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Tag Archive: dinner


Grand Theft Dinnerware

spaghetti-warehouseA Meetup group I’m a member of, Dallas Ukulele Headquarters (DUH), is having a Christmas party at the Spaghetti Warehouse (formerly the Old Spaghetti Warehouse) in the West End. I’m not able to make the party, but it got me to thinking about the Old Spaghetti Warehouse (OSW for brevity). When I first went to OSW, there was no West End. There was a parking lot and car lot nearby. It was a warehouse district – hence the name. Which made it cool and unique, but could be a pain in the ass to park. And it was dark in the area.

In the early ‘70s, a bunch of friends and I decided to dress up and go to OSW. Just to do it for one thing. And for another, no one ever “carded us” to buy liquor or beer when we were dressed up. Mark, Brian, and myself would dress up and go down to Gatsby’s Bicycle Bar in the Hilton downtown and drink tequila sunrises (thanks to the Eagles song and it being a good drink). No one ever ask for our i.d. But that was a different time.

Anyway, we arrived at OSW, parked, and trekked to the restaurant. We were seated on the second floor, which was for larger parties – the DUH party is on the second floor. I think there were about eight of us. It was about even, male and female, but all mostly friends. If not, no one knew yet. The restaurant was busy and it took a while to get served anything other than water.

Keep in mind, we were teenagers on the loose, with time left on our hands waiting for the waiter. Small talk led to silly talk which led to strange thoughts. I said it was the ‘70s, right? A lot of giggling and outright guffaws ensued. For amazingly little reason.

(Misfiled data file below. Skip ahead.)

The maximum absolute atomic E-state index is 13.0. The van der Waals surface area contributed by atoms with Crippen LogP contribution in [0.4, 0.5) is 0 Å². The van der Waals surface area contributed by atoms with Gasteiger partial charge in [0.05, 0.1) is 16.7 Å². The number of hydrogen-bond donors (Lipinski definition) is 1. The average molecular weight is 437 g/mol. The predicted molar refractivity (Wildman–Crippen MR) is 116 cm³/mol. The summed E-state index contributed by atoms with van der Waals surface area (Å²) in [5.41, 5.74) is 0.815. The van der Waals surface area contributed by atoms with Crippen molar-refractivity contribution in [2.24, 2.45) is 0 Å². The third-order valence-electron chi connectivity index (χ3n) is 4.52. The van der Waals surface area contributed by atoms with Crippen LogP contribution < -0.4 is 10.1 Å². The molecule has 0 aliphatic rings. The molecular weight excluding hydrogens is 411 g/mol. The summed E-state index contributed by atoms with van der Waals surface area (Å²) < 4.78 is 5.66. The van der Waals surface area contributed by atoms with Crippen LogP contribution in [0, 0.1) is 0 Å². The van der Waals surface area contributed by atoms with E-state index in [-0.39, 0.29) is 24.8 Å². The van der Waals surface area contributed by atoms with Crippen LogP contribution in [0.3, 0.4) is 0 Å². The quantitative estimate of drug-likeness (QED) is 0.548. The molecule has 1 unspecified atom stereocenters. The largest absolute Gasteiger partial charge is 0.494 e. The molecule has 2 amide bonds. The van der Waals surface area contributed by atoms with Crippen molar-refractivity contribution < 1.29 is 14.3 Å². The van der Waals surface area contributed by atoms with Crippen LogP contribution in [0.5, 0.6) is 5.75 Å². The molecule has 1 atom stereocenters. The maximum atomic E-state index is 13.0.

Then we came up with a master plan. Someone had the bright idea that we could take the entire table of place settings without leaving a trace. I’ll cop to it being me because it sounds like something I would come up with (I was a writer even then), but I have no idea as to why. Probably because we were bored, left alone, and we could. I’ll also cop to it because what actually happened was excellent.

I put silverware up my sleeve. I would like to point out – just because – that I got a lot of wear out of that suit. I got married both times in that suit. It had a vest, so I think that was how I got plates. The napkin was easy. I think the girls got the glasses in their purses/bags. When we were done, there was nothing on the table but the tablecloth and centerpiece. And we did it in seconds – maybe almost a minute. And no other customer or waiter on the second floor noticed – like I said, it was really busy.

We sat there, full of pride and nervous as hell, and had a hard time acting serious. Finally, a waiter – I’m not even sure it was ours – walked by and actually turned around to gave us an inquiring look. And headed off, obviously intent on finding a manager. Which he did, of course.

In almost less time than it took to abscond with the dinnerware, we had the table set back up. Almost better than it had been when we arrived. The manager thought the waiter was a little off. That was one of the best spaghetti dinners I’ve ever had. I still feel a little bad about the waiter being “caught in the middle.” But other than that, it was one of the slickest thefts that never was.

Peace be with you.